Exposure to these fine particles can cause short-term health effects, such as eye, nose, throat and lung irritation, coughing, sneezing, runny nose and shortness of breath. But the long-term effects of being exposed to the particles is much more sinister.

Long-term exposure to PM2.5 pollution particles can affect lung function and worsen medical conditions such as asthma and heart disease. Scientific studies have linked increases in daily PM2.5 exposure with increased respiratory and cardiovascular hospital admissions, emergency department visits and deaths.

Studies also suggest that long-term exposure to fine particulate matter may be associated with increased rates of chronic bronchitis, reduced lung function and increased mortality from lung cancer and heart disease. People with breathing and heart problems, children and the elderly may be more sensitive to PM2.5 particles.

In Thailand, it’s burning season in the north as farmland and forests blaze with abundance (the annual burning season usually lasts from January to April, before the wet season kicks in). Despite increasing cautions against air pollution affecting short and long-term health of residents, the fires don’t show signs of stopping. The government has even issued a no burning ban, but enforcing the ban has proved to be fruitless as such provinces in northern Thailand consist of vast forest lands.

The government helicopter team can only do so much as they set out to locate hotspots and attempt to extinguish them by dropping buckets of water. But crop burning appears to be the cheapest and fastest way to help farmers clear their lands for a new growing season.

Recently, Thailand’s northern province of Chiang Mai has ranked the 3rd most polluted city in the world, according to AirVisual, which gives live updates of rankings. Today, Chiang Mai doesn’t appear in the list of the top 10 most air-polluted cities in the world, according to iqair.com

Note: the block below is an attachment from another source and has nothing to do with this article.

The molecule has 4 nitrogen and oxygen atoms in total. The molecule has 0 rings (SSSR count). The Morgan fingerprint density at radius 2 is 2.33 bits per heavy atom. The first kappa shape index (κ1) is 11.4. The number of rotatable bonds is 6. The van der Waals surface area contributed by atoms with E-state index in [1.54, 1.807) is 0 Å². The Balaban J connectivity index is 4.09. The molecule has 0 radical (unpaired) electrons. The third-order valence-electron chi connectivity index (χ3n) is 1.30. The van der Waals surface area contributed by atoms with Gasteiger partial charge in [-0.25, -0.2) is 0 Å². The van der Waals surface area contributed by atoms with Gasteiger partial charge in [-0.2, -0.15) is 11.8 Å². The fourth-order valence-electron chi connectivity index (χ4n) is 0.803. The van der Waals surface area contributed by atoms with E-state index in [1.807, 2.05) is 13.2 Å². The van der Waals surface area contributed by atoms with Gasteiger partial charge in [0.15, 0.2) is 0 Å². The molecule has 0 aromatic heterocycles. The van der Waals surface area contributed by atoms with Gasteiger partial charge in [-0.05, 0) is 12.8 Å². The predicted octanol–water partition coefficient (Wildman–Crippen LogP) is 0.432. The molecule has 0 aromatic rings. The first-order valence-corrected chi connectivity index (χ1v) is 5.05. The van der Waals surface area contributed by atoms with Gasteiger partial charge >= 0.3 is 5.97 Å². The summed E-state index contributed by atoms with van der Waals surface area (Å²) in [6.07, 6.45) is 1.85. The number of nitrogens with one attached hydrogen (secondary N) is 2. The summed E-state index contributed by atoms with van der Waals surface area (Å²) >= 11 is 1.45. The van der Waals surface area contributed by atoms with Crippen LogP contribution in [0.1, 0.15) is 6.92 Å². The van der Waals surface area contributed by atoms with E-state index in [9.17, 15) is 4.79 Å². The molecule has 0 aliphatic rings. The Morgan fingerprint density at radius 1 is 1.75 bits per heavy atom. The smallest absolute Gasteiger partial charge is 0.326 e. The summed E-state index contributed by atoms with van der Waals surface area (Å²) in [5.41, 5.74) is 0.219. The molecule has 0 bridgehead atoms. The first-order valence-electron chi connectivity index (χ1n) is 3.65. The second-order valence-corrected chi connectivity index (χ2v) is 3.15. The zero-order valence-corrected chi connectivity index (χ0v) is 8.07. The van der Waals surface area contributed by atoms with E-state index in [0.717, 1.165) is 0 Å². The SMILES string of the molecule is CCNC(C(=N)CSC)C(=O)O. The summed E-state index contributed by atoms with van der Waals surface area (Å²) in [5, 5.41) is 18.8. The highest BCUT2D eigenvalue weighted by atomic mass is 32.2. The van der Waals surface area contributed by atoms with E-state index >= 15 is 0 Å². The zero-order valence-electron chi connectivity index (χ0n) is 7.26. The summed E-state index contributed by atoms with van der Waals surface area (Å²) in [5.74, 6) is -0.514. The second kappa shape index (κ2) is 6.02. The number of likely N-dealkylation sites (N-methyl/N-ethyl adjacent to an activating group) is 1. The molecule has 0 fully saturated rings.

SOURCE: Sky News/Health.ny.gov

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Environment

TAT says Phuket beaches have been “revitalised” during the pandemic

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TAT says Phuket beaches have been “revitalised” during the pandemic | Thaiger
Stock photo via Flickr

Phuket’s beaches are perhaps one of the only silver linings from the Covid pandemic, with marine life visibly rebounding after a long break from tourism, at least that’s what the Tourism Authority of Thailand says. The tourism officials say the huge reduction in tourist traffic has contributed to the Andaman Sea and coastlines becoming clearer than it has been in a long time, with local reservoirs teeming with fresh water.

But tourism officials didn’t mention the recent sea urchin phenomenon where hundreds of the red spiky sea creatures washed up on Patong Beach. A marine life expert in Phuket says wastewater being dumped in the Andaman Sea led to an algae bloom near the shoreline. Sea urchins moved to feast on the algae, but ended up getting stranded on the beach due to the tides. He says the sea urchins need to be in the ocean because they filter the water and serve as “cleaner of the sea.”

The Tourism Authority of Thailand recently released a statement, hyping up the Phuket beaches and saying the beaches have been “revitalised,” just as the island province prepares to reopen in July to vaccinated visitors.

They say Kamala Beach is still a popular destination, with a family-friendly atmosphere that offers tranquility along with snorkelling and swimming. Surin and Bangtao beaches are quieter than usual but still remain an excellent choice for those tourists who wish to partake in the nightlife and clubbing scene, according to TAT.

Mai Khao, Nai Yang, Nai Thon, and Sai Kaeo beaches, in northern Phuket, are visibly rejuvenated areas to visit as well. The 4 beaches are part of Sirinat National Park, where Olive Ridley sea turtles and Leatherneck turtles have returned during the pandemic to lay eggs. The Olive Ridley turtles were seen laying eggs on Mai Khao Beach after 20 years of no activity. The Leatherneck turtles also returned to lay eggs after 10 years of being absent.

The process to compromise between tourism and nature, started a few years ago with the beaches only allowing 10% to be consumed by vendors, umbrellas, and beach chairs. The southern beaches of Kata, Nai Han, and Kata Noi have also benefitted from the 10% vendor zone rule, as all seem to be returning to their original, pristine conditions they displayed a decade ago.

SOURCE: TAT News| Phuket News